5) Onur on Fukuoka hotel check-ins in: Police creating unlawful “foreign passport check” signs in the name of (and without the knowledge of) local govt. authorities!

Onur, our local watchdog on Japan’s hotel policies towards “foreign guests”, has submitted another report, this time on hotels in Fukuoka. The last case he submitted exposed how police in Mito, Ibaraki Prefecture, were deliberately lying about the law to create notices requiring the racial profiling of all “foreigners” at hotel check ins. Now in Fukuoka the same thing is happening, only worse: Fukuoka Prefectural Police are creating erroneous signs in the name of local government authorities without the knowledge of those local authorities!

This is odious. Given the recent Debito.org report about racist check-ins at Sakura Hotel in Jimbocho, Tokyo (done according to the hotel itself “to provide safety for our guests”, whatever that means), and the fact that I uncovered this unlawful practice more than ten years ago in my Japan Times columns (“Creating laws out of thin air,” Zeit Gist, March 8, 2005; “Ministry missive wrecks reception,” ZG, Oct. 18, 2005, and “Japan’s hostile hosteling industry,” JBC, July 6,2010), it seems the problem is nationwide and systemic. Our police forces continue to enlist the public in their racial profiling of “foreigners” (whether or not they are tourists or residents of Japan), whether or not the law or local authorities permit them to. (It doesn’t.)

Permalink: http://www.debito.org/?p=14305

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6) JT: The flip side of coveted public-sector jobs in Japan: fewer rights, by being excepted from labor laws

JT: Once, the hot jobs [in Japan] were high-income positions with finance firms or trading houses, but today’s youth are more sober, preferring a steady, grounded career path. A 2015 poll by Adecco Group asked children between 6 and 15 years old in seven Asian countries and regions what they wanted to be when they grow up. Children in Japan answered in the following order of popularity: 1) company worker; 2) soccer player; 3) civil servant; 4) baseball player. Note the perhaps unexpected answers ranking 1) and 3). “Government employee” made the top 10 only in Japan. […]

Amazingly, each type of civil servant has different labor rights in Japan. I ordinarily teach labor law that protects private-sector employees, so when I tell my students that the labor laws for civil servants differ by type of job, they express shock, particularly when they find out that civil servants have fewer rights than other workers…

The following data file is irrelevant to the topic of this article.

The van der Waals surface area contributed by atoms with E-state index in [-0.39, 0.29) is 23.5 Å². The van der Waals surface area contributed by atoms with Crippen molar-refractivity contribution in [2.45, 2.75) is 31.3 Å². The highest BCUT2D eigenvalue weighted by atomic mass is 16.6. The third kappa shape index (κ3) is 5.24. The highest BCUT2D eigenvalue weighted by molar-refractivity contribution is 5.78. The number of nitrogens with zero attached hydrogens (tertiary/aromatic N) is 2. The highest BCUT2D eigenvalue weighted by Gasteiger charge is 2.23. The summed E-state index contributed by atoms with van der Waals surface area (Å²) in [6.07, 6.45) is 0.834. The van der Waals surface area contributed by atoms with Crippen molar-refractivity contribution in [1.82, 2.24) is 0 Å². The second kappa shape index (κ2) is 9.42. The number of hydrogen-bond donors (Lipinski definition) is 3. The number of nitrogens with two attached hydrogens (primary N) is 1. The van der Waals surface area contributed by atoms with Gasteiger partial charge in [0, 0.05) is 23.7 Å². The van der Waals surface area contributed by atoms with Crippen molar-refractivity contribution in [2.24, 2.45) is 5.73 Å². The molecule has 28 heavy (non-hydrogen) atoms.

COMMENT: Once again, the JT comes out with an insightful article about the difference between appearance and reality, especially in Japan’s labor market. Okunuki Hifumi tells us about how Japan’s most-coveted job — civil servant (!) — actually comes with at a price of fewer rights under Japan’s labor laws. Depending on your status, bureaucrats lack the right to strike, collectively bargain, or unionize (not to mention, as it wasn’t in this article, engage in “political activities”). And that can severely weaken their ability to fight back when labor abuses occur, or, as schoolteachers, to educate students about politics.

Permalink: http://www.debito.org/?p=14210

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7) Japan Times: “Five-year rule” triggers “Tohoku college massacre” of jobs; harbinger of a larger looming purge, sez Debito.org

Debito.org has talked at length about the “Great Gaijin Massacre of 1992-4,” where National and Public Universities decided to terminate en masse (at the urging of the Ministry of Education) their foreign faculty who were over 35 years old 1) as a cost-cutting measure, and 2) because they could — since most NJ were on contract employment (meaning one could be “fired” through a simple contract non-renewal), while full-time J faculty were almost always employed on permanent non-contracted tenure from day one. “Academic Apartheid” is what respected scholars such as Ivan Hall called it. And conditions have gotten no better, as (again through government design) more full-time Japanese faculty are being put on contract employment themselves, while far fewer NJ are being granted permanent tenure.